For More Information Contact:

Margaret Rodriguez
ASU Library
margaret.rodriguez@asu.edu

Last Event: Tuesday March 27 noon - 6 p.m.
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Virtual reality appeared as early as the late 19th century, and began to take off in the 1950s. Recent technological developments in hardware and software have given way to more accessible and immersive virtual reality experiences. 

With the goal of providing students with the collaborative spaces and tools they need to bring their ideas to life, ASU Library's mkrspace presents a virtual reality (VR) exhibit to demonstrate the technology's potential in advancing education among other disciplines and areas of interest, such as digital tourism, disability studies, and the health and medical profession. 

ASU's Garret Yates, an undergraduate student in the Ira A. Fulton Schools of Engineering, will be leading the VR demo, which includes more than 20 scenarios that will enable the ASU community to experience everything from what it's like to be at the bottom of the sea to the top of Mount Everest.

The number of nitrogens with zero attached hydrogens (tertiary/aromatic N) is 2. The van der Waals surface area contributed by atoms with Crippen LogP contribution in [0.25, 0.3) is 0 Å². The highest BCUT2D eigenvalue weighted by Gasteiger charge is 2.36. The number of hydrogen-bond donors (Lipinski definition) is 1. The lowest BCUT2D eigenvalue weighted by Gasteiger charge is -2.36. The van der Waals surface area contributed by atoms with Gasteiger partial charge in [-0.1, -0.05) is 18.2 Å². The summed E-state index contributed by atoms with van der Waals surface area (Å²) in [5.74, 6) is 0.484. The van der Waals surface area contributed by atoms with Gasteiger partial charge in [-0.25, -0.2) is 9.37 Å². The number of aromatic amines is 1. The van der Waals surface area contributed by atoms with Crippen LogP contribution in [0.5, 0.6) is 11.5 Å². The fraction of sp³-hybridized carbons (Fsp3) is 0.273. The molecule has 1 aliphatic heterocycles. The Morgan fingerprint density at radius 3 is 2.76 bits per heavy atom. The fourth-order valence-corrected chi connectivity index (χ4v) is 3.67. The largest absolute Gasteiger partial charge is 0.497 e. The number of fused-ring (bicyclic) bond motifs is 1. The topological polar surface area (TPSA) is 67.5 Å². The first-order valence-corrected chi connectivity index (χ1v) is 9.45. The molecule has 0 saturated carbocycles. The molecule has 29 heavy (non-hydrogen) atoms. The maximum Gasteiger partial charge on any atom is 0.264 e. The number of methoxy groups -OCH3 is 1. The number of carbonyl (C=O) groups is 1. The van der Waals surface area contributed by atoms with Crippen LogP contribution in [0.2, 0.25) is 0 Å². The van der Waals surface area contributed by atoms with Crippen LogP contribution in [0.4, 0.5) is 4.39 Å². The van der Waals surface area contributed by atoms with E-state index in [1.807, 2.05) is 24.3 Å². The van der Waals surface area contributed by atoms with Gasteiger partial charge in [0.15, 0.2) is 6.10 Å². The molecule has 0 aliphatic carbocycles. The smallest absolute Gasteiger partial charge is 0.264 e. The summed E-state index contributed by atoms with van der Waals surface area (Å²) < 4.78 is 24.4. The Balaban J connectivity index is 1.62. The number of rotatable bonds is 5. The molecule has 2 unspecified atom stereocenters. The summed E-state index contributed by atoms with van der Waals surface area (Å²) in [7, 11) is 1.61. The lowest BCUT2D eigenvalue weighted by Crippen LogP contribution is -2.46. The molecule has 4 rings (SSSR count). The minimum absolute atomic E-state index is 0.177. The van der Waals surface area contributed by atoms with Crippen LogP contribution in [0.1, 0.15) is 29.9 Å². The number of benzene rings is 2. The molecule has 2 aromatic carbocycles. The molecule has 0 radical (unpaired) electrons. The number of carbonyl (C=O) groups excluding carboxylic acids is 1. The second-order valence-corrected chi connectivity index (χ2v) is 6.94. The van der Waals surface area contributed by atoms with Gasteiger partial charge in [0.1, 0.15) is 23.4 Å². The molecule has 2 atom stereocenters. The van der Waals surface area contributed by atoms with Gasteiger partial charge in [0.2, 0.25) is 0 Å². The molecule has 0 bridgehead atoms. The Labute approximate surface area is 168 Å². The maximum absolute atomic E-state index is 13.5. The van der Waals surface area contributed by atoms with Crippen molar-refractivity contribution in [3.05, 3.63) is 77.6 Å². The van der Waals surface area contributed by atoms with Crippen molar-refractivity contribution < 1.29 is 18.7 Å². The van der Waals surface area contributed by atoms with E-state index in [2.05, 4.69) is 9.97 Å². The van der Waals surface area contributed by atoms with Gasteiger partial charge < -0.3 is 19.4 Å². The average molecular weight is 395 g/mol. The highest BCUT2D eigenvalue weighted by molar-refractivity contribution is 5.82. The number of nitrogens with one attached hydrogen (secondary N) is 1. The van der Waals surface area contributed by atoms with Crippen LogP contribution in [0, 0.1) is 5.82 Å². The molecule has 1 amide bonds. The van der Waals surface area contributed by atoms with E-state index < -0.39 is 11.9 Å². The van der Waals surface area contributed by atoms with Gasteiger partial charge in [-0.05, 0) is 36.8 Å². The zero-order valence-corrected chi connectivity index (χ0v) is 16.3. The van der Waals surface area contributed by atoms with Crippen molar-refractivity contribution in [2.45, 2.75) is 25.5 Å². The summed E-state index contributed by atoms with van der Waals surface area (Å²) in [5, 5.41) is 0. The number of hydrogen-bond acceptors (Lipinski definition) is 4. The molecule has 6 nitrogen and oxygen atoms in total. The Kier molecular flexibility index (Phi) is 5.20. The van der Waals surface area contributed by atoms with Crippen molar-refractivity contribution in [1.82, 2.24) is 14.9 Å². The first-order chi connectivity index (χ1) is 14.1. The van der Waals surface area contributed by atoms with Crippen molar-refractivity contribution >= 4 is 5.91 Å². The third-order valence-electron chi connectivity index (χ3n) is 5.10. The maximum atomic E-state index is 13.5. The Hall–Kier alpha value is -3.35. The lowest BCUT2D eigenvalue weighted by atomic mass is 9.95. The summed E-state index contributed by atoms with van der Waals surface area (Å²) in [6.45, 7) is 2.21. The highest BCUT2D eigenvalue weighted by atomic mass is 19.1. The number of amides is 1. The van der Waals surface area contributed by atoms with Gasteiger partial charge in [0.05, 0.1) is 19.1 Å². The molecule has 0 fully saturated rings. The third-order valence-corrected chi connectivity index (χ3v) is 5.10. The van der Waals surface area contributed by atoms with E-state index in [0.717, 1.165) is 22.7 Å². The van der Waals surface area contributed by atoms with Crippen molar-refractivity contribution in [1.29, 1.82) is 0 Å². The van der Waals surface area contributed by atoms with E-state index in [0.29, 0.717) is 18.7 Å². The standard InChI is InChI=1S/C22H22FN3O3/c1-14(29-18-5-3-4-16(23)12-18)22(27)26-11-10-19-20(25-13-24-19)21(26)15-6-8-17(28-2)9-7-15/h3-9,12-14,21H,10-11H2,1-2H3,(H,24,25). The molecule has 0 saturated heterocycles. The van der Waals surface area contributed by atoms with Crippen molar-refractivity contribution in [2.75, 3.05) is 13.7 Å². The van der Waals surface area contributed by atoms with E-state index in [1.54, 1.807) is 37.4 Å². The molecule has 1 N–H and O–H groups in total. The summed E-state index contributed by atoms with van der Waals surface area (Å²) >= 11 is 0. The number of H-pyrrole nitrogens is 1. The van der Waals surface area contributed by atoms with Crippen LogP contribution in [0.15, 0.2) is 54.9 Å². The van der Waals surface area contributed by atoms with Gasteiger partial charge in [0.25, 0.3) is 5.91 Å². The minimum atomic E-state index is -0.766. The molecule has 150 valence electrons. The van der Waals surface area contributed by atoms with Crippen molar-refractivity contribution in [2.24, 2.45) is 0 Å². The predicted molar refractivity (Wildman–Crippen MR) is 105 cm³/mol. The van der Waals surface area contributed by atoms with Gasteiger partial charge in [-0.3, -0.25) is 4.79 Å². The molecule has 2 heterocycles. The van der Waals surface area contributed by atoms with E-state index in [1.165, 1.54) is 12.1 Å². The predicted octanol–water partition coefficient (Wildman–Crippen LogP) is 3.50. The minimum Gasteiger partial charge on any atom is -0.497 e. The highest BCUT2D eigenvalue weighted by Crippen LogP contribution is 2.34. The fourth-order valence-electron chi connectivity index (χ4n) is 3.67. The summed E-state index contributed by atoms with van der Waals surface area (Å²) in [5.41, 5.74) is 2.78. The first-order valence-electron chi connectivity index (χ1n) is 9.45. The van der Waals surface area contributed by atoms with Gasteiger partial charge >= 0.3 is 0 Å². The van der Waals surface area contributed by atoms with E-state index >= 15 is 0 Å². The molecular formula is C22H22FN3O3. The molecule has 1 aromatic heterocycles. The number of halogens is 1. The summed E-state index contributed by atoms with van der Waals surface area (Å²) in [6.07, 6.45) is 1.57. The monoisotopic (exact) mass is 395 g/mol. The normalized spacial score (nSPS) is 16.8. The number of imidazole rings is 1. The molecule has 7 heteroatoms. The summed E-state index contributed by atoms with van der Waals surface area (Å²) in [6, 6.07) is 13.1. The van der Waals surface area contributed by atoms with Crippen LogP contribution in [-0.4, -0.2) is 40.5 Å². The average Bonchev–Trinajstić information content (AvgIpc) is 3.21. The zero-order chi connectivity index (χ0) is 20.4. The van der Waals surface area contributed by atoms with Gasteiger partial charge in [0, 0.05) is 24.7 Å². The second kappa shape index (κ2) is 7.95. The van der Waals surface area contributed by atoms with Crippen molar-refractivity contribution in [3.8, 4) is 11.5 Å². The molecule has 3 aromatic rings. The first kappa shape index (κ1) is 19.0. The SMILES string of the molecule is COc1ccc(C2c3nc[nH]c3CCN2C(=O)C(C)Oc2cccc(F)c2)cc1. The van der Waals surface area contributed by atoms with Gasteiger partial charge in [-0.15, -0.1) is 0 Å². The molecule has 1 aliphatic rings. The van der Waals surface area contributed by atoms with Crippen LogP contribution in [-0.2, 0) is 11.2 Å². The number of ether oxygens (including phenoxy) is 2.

Hardware to be used in the demo includes a custom personal computer, HTC Vive VR kit (with stands), Bluetooth headphones, a 28 inch monitor (with speakers), a keyboard, mouse and Xbox controller.

Come experience virtual reality at Hayden Library! 

Virtual Reality

Hayden Library lower concourse, next to makerspace

For More Information Contact:

Victor Surovec
ASU Library
victor.k.surovec@asu.edu

Last Event: Friday April 27 10 a.m. - 2 p.m.
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Latinos, African-Americans, Asian-Americans and the LGBT community make up more than 42 percent of Arizona’s population but are only represented in 0–2 percent of known archival collections.

Learn how to scan archival material and preserve your personal and community stories!

ASU Library staff will scan 50 items per person for free! Using StoryCenter listening stations, people will also learn how to conduct an oral history interview and have the option of recording their own stories during the course of the day.